Event Title

Love and Sex Abroad: Student Risks, Assumptions, and Expectations

Start Date

11-8-2010 1:30 PM

End Date

11-8-2010 3:00 PM

Description

SIT students, many of whom are young women, study in a number of countries around the world. Although their main focus in going abroad is to further their education through academic learning, our programs are very experiential, and we encourage integration with the culture through homestays, language learning, and interaction with the people. Our students are young, and relationships of a romantic nature are very important to them. Some students have serious boyfriends and girlfriends at home in the USA, and choose to remain faithful to their partners. Frequently however, students become involved in romantic/sexual relationships with host country nationals. This experience can be very positive for both individuals - unfortunately however, it can also place our students at risk, particularly when his or her expectations and assumptions are not those of their newly found sweethearts. These problems can vary from physical safety, including date-rape or coertion, to emotional pain and upset – any of which can directly impact the student's learning experience abroad.

In this session, which draws on the knowledge and experience of the participants as well as the facilitator, we will first examine how young North Americans are perceived in much of the world where SIT has its programs. We will discuss what draws young men and women into intercultural romantic relationships, including some of the potential pros and cons of this experience. We will also look at these situations from the perspective of host country nationals, and their own expectations and assumptions. Finally, we will develop strategies to assist our students in navigating these complex and potentially difficult situations, both in terms of their physical safety and their psychological well being. The conclusions drawn from this session will be applicable to the numerous countries in which we have programs. There will also be time to address any specific issues the participants wish to discuss.

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Aug 11th, 1:30 PM Aug 11th, 3:00 PM

Love and Sex Abroad: Student Risks, Assumptions, and Expectations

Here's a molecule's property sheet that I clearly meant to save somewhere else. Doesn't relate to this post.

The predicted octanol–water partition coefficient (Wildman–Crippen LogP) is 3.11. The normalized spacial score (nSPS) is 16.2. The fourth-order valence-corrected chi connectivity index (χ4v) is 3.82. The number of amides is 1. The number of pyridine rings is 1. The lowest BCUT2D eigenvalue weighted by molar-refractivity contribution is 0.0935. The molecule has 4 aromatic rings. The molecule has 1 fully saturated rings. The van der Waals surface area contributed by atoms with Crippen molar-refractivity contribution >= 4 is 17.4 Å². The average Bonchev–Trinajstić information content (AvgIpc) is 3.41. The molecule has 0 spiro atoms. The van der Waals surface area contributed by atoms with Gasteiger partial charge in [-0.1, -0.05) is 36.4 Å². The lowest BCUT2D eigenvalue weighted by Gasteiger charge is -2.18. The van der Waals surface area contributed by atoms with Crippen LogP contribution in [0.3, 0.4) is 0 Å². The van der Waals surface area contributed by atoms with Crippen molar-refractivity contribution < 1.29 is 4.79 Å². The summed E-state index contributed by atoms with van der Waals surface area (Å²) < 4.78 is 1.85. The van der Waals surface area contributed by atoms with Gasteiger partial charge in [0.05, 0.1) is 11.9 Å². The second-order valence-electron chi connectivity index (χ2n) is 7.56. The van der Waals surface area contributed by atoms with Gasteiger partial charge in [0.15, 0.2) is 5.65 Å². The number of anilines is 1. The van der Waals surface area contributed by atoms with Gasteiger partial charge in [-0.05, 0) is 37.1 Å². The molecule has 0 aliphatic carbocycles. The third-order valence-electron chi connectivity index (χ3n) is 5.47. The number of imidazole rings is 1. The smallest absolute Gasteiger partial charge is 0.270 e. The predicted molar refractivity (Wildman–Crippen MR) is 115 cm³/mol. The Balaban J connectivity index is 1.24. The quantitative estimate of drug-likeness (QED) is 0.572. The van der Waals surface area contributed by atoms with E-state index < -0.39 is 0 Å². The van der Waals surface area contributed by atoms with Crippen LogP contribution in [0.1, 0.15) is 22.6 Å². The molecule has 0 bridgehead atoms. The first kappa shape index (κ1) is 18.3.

SIT students, many of whom are young women, study in a number of countries around the world. Although their main focus in going abroad is to further their education through academic learning, our programs are very experiential, and we encourage integration with the culture through homestays, language learning, and interaction with the people. Our students are young, and relationships of a romantic nature are very important to them. Some students have serious boyfriends and girlfriends at home in the USA, and choose to remain faithful to their partners. Frequently however, students become involved in romantic/sexual relationships with host country nationals. This experience can be very positive for both individuals - unfortunately however, it can also place our students at risk, particularly when his or her expectations and assumptions are not those of their newly found sweethearts. These problems can vary from physical safety, including date-rape or coertion, to emotional pain and upset – any of which can directly impact the student's learning experience abroad.

In this session, which draws on the knowledge and experience of the participants as well as the facilitator, we will first examine how young North Americans are perceived in much of the world where SIT has its programs. We will discuss what draws young men and women into intercultural romantic relationships, including some of the potential pros and cons of this experience. We will also look at these situations from the perspective of host country nationals, and their own expectations and assumptions. Finally, we will develop strategies to assist our students in navigating these complex and potentially difficult situations, both in terms of their physical safety and their psychological well being. The conclusions drawn from this session will be applicable to the numerous countries in which we have programs. There will also be time to address any specific issues the participants wish to discuss.